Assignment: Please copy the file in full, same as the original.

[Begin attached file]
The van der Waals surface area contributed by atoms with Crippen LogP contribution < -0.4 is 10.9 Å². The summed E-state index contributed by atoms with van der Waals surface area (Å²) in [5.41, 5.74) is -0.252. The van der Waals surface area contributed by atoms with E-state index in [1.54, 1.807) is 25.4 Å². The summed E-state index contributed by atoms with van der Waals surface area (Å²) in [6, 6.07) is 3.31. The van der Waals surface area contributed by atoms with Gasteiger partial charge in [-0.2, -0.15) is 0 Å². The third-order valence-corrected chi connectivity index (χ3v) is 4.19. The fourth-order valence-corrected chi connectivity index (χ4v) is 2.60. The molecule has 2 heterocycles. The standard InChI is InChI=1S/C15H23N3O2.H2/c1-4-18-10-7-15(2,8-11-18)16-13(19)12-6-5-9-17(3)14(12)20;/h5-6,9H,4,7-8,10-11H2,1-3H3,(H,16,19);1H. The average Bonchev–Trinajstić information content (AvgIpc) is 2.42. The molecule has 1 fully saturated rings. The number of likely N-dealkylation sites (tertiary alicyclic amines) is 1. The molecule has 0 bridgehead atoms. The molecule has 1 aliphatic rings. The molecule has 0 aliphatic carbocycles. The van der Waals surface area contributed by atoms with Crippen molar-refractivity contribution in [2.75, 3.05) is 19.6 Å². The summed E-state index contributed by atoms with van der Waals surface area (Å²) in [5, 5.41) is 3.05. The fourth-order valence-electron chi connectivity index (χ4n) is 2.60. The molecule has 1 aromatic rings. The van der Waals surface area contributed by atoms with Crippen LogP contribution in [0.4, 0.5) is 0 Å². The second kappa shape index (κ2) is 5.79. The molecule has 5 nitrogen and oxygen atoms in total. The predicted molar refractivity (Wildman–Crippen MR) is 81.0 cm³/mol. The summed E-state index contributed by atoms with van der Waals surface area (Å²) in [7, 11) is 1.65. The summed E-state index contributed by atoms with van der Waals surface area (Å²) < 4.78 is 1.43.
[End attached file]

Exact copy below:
The van der Waals surface area contributed by atoms with Crippen LogP contribution < -0.4 is 10.9 Å². The summed E-state index contributed by atoms with van der Waals surface area (Å²) in [5.41, 5.74) is -0.252. The van der Waals surface area contributed by atoms with E-state index in [1.54, 1.807) is 25.4 Å². The summed E-state index contributed by atoms with van der Waals surface area (Å²) in [6, 6.07) is 3.31. The van der Waals surface area contributed by atoms with Gasteiger partial charge in [-0.2, -0.15) is 0 Å². The third-order valence-corrected chi connectivity index (χ3v) is 4.19. The fourth-order valence-corrected chi connectivity index (χ4v) is 2.60. The molecule has 2 heterocycles. The standard InChI is InChI=1S/C15H23N3O2.H2/c1-4-18-10-7-15(2,8-11-18)16-13(19)12-6-5-9-17(3)14(12)20;/h5-6,9H,4,7-8,10-11H2,1-3H3,(H,16,19);1H. The average Bonchev–Trinajstić information content (AvgIpc) is 2.42. The molecule has 1 fully saturated rings. The number of likely N-dealkylation sites (tertiary alicyclic amines) is 1. The molecule has 0 bridgehead atoms. The molecule has 1 aliphatic rings. The molecule has 0 aliphatic carbocycles. The van der Waals surface area contributed by atoms with Crippen molar-refractivity contribution in [2.75, 3.05) is 19.6 Å². The summed E-state index contributed by atoms with van der Waals surface area (Å²) in [5, 5.41) is 3.05. The fourth-order valence-electron chi connectivity index (χ4n) is 2.60. The molecule has 1 aromatic rings. The van der Waals surface area contributed by atoms with Crippen LogP contribution in [0.4, 0.5) is 0 Å². The second kappa shape index (κ2) is 5.79. The molecule has 5 nitrogen and oxygen atoms in total. The predicted molar refractivity (Wildman–Crippen MR) is 81.0 cm³/mol. The summed E-state index contributed by atoms with van der Waals surface area (Å²) in [7, 11) is 1.65. The summed E-state index contributed by atoms with van der Waals surface area (Å²) < 4.78 is 1.43.